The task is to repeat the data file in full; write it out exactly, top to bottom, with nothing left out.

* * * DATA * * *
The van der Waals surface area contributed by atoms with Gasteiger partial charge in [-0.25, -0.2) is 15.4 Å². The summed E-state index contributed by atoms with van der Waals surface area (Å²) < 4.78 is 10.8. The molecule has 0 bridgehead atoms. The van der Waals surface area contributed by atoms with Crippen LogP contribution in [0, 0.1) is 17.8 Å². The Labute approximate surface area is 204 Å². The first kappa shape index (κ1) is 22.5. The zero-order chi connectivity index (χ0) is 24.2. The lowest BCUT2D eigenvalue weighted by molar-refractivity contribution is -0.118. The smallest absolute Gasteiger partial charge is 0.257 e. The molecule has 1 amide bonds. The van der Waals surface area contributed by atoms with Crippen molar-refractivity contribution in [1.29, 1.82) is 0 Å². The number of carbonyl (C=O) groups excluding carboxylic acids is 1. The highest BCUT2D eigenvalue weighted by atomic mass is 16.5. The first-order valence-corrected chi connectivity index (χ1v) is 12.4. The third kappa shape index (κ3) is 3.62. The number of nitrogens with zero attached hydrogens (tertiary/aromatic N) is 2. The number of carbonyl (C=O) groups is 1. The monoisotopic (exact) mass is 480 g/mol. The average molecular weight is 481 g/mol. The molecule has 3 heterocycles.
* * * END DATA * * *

The van der Waals surface area contributed by atoms with Gasteiger partial charge in [-0.25, -0.2) is 15.4 Å². The summed E-state index contributed by atoms with van der Waals surface area (Å²) < 4.78 is 10.8. The molecule has 0 bridgehead atoms. The van der Waals surface area contributed by atoms with Crippen LogP contribution in [0, 0.1) is 17.8 Å². The Labute approximate surface area is 204 Å². The first kappa shape index (κ1) is 22.5. The zero-order chi connectivity index (χ0) is 24.2. The lowest BCUT2D eigenvalue weighted by molar-refractivity contribution is -0.118. The smallest absolute Gasteiger partial charge is 0.257 e. The molecule has 1 amide bonds. The van der Waals surface area contributed by atoms with Crippen molar-refractivity contribution in [1.29, 1.82) is 0 Å². The number of carbonyl (C=O) groups excluding carboxylic acids is 1. The highest BCUT2D eigenvalue weighted by atomic mass is 16.5. The first-order valence-corrected chi connectivity index (χ1v) is 12.4. The third kappa shape index (κ3) is 3.62. The number of nitrogens with zero attached hydrogens (tertiary/aromatic N) is 2. The number of carbonyl (C=O) groups is 1. The monoisotopic (exact) mass is 480 g/mol. The average molecular weight is 481 g/mol. The molecule has 3 heterocycles.